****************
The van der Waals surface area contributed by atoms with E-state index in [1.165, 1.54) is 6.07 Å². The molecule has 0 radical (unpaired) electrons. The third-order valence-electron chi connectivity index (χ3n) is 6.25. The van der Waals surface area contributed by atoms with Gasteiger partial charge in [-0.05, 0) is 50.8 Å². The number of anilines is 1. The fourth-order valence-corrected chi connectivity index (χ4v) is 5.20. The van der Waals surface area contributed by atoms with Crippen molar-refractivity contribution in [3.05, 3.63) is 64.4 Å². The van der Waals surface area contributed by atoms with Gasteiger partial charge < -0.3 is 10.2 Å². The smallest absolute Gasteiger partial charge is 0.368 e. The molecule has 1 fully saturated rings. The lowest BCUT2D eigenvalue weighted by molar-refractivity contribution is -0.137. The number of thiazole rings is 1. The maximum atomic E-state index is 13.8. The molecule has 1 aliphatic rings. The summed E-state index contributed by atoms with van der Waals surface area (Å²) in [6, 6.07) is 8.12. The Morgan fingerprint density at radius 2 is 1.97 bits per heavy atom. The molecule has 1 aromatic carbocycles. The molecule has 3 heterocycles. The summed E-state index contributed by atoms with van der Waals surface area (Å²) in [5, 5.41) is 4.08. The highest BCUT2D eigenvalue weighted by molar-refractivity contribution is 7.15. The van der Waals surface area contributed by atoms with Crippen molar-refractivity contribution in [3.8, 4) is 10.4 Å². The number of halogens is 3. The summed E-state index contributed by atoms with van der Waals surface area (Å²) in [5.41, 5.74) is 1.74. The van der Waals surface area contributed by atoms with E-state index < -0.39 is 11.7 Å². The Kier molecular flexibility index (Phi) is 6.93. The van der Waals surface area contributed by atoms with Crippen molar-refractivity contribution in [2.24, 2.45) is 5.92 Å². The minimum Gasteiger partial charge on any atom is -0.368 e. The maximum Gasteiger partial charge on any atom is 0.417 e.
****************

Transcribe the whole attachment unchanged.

The van der Waals surface area contributed by atoms with E-state index in [1.165, 1.54) is 6.07 Å². The molecule has 0 radical (unpaired) electrons. The third-order valence-electron chi connectivity index (χ3n) is 6.25. The van der Waals surface area contributed by atoms with Gasteiger partial charge in [-0.05, 0) is 50.8 Å². The number of anilines is 1. The fourth-order valence-corrected chi connectivity index (χ4v) is 5.20. The van der Waals surface area contributed by atoms with Crippen molar-refractivity contribution in [3.05, 3.63) is 64.4 Å². The van der Waals surface area contributed by atoms with Gasteiger partial charge < -0.3 is 10.2 Å². The smallest absolute Gasteiger partial charge is 0.368 e. The molecule has 1 fully saturated rings. The lowest BCUT2D eigenvalue weighted by molar-refractivity contribution is -0.137. The number of thiazole rings is 1. The maximum atomic E-state index is 13.8. The molecule has 1 aliphatic rings. The summed E-state index contributed by atoms with van der Waals surface area (Å²) in [6, 6.07) is 8.12. The Morgan fingerprint density at radius 2 is 1.97 bits per heavy atom. The molecule has 1 aromatic carbocycles. The molecule has 3 heterocycles. The summed E-state index contributed by atoms with van der Waals surface area (Å²) in [5, 5.41) is 4.08. The highest BCUT2D eigenvalue weighted by molar-refractivity contribution is 7.15. The van der Waals surface area contributed by atoms with Crippen molar-refractivity contribution in [3.8, 4) is 10.4 Å². The number of halogens is 3. The summed E-state index contributed by atoms with van der Waals surface area (Å²) in [5.41, 5.74) is 1.74. The van der Waals surface area contributed by atoms with E-state index < -0.39 is 11.7 Å². The Kier molecular flexibility index (Phi) is 6.93. The van der Waals surface area contributed by atoms with Crippen molar-refractivity contribution in [2.24, 2.45) is 5.92 Å². The minimum Gasteiger partial charge on any atom is -0.368 e. The maximum Gasteiger partial charge on any atom is 0.417 e.